The American Antitrust Institute (AAI) has filed an amicus brief in the Federal Circuit Court of Appeals asking the en banc court to grant rehearing to correct copyright rulings that threaten to undermine competition and innovation in markets that depend on computer software.
Oracle and Google have been engaged in a long-running dispute over whether certain aspects of Google’s Android operating system infringe Oracle’s copyrights. In developing Android, Google copied some of the “declarations” used in “application programming interfaces,” or API packages, from Java SE, a platform built on the Java open source programming language developed for desktop computers by Sun Microsystems, which was acquired by Oracle in 2010.
API packages are shortcuts that allow computer programmers to build basic functions into their programs without having to write new code from scratch. The declarations specify the name of the function (or “method”), the inputs used, and the type of output that will be returned. Google copied the declarations from 37 out of Java SE’s 166 API packages but developed its own “implementing code” for each of the API packages.
Initially, a jury found that Google had infringed on Oracle’s copyrights, but the district court set aside the verdict upon determining that the API declarations were not copyrightable as a matter of law because they constituted an unprotectable “method of operation” under section 102(b) of the Copyright Act. On appeal, the Federal Circuit reversed and remanded for a determination of Google’s fair-use defense. After a jury found Google’s copying was fair use, Oracle appealed again. The Federal Circuit reversed again, ruling that Google had failed to establish fair use as a matter of law.
The AAI brief contends that the “method of operation” exception and fair-use defense should be applied liberally to copyrights on software interfaces like the API declarations at issue. Otherwise, a copyright owner can hold up locked-in software developers much like the owner of standard essential patents can hold up implementers, thwarting or taxing innovative developments that build upon software elements and misappropriating for itself the investments made by programmers in learning those elements.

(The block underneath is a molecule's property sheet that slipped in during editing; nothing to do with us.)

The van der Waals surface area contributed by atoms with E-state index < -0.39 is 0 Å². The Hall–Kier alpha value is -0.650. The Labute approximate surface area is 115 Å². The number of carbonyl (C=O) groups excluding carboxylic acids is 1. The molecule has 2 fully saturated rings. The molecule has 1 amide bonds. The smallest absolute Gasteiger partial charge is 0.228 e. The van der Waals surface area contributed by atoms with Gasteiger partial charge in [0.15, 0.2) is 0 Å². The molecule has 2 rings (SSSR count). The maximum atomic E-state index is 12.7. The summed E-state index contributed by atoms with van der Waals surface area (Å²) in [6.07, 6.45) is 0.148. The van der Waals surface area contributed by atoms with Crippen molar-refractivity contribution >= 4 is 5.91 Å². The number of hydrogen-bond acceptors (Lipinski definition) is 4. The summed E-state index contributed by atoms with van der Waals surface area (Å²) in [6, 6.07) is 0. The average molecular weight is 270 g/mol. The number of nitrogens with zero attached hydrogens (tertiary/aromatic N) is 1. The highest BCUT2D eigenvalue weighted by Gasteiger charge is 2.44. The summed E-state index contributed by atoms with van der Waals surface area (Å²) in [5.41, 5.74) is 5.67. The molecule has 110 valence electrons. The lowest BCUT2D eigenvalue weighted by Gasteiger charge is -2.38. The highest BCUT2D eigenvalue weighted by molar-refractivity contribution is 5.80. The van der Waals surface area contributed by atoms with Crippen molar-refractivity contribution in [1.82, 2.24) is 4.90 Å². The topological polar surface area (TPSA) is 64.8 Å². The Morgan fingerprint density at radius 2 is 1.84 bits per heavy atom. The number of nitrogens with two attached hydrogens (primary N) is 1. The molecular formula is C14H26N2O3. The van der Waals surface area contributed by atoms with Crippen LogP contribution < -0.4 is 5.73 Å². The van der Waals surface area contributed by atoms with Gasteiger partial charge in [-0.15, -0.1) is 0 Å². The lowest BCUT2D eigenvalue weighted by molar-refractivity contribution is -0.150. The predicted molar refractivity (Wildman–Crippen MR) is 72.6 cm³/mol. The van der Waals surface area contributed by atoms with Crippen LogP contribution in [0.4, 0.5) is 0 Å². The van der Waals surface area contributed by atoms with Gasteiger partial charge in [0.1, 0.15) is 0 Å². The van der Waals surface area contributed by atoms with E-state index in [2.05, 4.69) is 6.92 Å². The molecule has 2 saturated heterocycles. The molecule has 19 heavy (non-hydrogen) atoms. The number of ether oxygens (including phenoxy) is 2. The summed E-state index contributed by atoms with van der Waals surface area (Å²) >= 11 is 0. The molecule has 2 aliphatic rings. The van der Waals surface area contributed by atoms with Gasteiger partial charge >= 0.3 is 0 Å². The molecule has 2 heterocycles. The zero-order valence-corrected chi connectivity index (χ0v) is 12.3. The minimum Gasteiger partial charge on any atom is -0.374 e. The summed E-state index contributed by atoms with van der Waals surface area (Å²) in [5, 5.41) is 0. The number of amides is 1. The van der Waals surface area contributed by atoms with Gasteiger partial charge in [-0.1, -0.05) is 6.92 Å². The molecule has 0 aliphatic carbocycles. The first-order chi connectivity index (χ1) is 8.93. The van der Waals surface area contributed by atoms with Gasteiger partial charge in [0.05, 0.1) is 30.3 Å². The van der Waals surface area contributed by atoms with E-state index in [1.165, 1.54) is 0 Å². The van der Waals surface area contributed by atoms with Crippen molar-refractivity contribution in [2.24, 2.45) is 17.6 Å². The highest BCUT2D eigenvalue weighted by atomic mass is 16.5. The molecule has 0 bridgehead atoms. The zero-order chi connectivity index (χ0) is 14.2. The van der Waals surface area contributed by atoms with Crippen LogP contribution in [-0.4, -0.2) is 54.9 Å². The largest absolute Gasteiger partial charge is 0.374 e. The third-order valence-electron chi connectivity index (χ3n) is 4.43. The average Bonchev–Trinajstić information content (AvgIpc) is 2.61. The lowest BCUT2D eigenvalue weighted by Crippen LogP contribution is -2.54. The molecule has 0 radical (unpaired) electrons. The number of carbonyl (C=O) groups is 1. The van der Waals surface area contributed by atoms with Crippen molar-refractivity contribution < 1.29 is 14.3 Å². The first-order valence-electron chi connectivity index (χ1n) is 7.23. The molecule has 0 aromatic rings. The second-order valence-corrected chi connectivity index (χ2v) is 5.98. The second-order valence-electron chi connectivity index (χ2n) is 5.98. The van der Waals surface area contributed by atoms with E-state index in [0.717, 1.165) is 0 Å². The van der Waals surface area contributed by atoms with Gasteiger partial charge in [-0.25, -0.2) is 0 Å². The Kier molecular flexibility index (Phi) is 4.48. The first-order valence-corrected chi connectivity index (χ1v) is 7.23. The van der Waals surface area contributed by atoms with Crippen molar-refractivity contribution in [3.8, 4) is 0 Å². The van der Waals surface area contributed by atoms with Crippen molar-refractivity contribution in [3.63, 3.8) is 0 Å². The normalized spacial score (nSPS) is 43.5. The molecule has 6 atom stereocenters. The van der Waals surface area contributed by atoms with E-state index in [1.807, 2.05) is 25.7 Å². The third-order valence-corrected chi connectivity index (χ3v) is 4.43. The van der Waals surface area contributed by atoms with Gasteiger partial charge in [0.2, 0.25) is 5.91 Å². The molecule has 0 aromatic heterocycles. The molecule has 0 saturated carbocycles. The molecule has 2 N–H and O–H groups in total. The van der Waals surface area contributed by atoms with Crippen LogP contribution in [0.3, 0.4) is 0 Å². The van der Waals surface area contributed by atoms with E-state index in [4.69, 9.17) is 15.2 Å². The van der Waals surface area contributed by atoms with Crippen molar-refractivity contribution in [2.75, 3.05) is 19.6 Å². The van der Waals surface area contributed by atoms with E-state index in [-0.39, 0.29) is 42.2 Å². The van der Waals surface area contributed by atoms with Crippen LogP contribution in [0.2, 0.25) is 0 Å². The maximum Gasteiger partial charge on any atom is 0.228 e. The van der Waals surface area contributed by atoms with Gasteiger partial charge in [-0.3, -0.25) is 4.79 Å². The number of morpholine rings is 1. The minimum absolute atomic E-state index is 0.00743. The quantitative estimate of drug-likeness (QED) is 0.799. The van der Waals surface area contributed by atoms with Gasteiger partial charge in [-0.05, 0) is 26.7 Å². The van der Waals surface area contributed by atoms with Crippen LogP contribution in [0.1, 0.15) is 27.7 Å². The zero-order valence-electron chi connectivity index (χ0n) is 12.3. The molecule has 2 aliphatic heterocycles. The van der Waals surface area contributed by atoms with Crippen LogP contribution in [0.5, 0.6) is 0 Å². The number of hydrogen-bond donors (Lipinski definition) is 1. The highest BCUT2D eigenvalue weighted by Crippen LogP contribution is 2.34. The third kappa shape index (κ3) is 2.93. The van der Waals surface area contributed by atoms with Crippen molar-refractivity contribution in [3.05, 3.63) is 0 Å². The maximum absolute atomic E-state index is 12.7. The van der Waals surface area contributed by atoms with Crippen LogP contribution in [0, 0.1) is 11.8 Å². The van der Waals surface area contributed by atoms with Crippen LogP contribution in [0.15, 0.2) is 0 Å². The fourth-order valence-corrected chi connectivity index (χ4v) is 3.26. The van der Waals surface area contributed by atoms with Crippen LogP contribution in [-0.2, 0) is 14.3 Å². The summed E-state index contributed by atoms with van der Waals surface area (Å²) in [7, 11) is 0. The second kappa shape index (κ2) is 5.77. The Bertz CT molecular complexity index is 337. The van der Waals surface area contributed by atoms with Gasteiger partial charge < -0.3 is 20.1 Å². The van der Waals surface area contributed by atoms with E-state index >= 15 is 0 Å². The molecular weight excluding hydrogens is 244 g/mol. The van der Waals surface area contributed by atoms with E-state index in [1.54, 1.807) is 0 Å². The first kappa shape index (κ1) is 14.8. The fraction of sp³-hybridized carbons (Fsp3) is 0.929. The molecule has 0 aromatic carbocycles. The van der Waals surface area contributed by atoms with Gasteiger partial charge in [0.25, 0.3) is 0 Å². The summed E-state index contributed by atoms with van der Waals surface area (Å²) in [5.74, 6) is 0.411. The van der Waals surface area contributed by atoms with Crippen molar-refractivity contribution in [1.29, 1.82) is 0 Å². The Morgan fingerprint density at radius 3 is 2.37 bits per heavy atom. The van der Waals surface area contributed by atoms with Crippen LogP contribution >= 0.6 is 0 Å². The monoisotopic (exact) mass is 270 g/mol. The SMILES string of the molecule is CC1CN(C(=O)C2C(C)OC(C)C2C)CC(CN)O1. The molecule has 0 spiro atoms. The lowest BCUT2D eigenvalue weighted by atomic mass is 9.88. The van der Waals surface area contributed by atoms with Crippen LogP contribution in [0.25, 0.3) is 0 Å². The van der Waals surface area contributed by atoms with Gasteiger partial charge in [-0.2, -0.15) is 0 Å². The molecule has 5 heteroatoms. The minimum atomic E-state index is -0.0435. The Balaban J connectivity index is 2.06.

The brief explains that the Federal Circuit panel ignored these concerns by holding that achieving interoperability is irrelevant to copyrightability and by rejecting Google’s interoperability and compatibility arguments in support of its fair-use defense.
The brief also argues that the panel’s fair-use ruling guts the ability of the doctrine to promote innovation and competition in software markets by holding that no matter how innovative new software may be, it does not qualify as “transformative” if there are no changes to the expressive content or message of the elements that are copied. The brief contends that failing to recognize that a work can be transformative if it expands the utility of copyrighted works is inconsistent with applicable law and would be perverse in the context of computer software whose benefit is primarily functional and utilitarian.
The brief was written by AAI General Counsel Richard Brunell with assistance from AAI’s Associate General Counsel Randy Stutz and AAI summer intern Daniel Hanley. AAI previously filed an amicus brief on the merits of Oracle’s fair-use appeal.